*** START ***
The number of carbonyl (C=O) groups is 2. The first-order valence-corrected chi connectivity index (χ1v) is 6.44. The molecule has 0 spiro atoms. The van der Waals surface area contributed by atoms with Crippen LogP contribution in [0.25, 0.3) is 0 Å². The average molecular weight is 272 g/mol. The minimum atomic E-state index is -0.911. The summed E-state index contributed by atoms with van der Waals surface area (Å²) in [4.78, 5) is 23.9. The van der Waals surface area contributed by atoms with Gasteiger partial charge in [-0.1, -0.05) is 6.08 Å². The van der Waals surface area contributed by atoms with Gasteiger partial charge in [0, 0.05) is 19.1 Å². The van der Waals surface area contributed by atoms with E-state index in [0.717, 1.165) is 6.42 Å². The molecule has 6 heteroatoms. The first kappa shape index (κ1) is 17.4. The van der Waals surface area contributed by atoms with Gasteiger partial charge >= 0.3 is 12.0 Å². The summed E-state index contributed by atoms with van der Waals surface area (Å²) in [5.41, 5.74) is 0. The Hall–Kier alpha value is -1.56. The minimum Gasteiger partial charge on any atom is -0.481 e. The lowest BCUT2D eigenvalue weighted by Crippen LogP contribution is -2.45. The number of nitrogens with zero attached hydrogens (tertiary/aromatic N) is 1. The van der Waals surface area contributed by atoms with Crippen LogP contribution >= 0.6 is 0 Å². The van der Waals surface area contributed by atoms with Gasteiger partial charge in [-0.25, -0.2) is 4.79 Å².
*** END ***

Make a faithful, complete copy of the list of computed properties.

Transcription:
The number of carbonyl (C=O) groups is 2. The first-order valence-corrected chi connectivity index (χ1v) is 6.44. The molecule has 0 spiro atoms. The van der Waals surface area contributed by atoms with Crippen LogP contribution in [0.25, 0.3) is 0 Å². The average molecular weight is 272 g/mol. The minimum atomic E-state index is -0.911. The summed E-state index contributed by atoms with van der Waals surface area (Å²) in [4.78, 5) is 23.9. The van der Waals surface area contributed by atoms with Gasteiger partial charge in [-0.1, -0.05) is 6.08 Å². The van der Waals surface area contributed by atoms with Gasteiger partial charge in [0, 0.05) is 19.1 Å². The van der Waals surface area contributed by atoms with E-state index in [0.717, 1.165) is 6.42 Å². The molecule has 6 heteroatoms. The first kappa shape index (κ1) is 17.4. The van der Waals surface area contributed by atoms with Gasteiger partial charge >= 0.3 is 12.0 Å². The summed E-state index contributed by atoms with van der Waals surface area (Å²) in [5.41, 5.74) is 0. The Hall–Kier alpha value is -1.56. The minimum Gasteiger partial charge on any atom is -0.481 e. The lowest BCUT2D eigenvalue weighted by Crippen LogP contribution is -2.45. The number of nitrogens with zero attached hydrogens (tertiary/aromatic N) is 1. The van der Waals surface area contributed by atoms with Crippen LogP contribution >= 0.6 is 0 Å². The van der Waals surface area contributed by atoms with Gasteiger partial charge in [-0.25, -0.2) is 4.79 Å².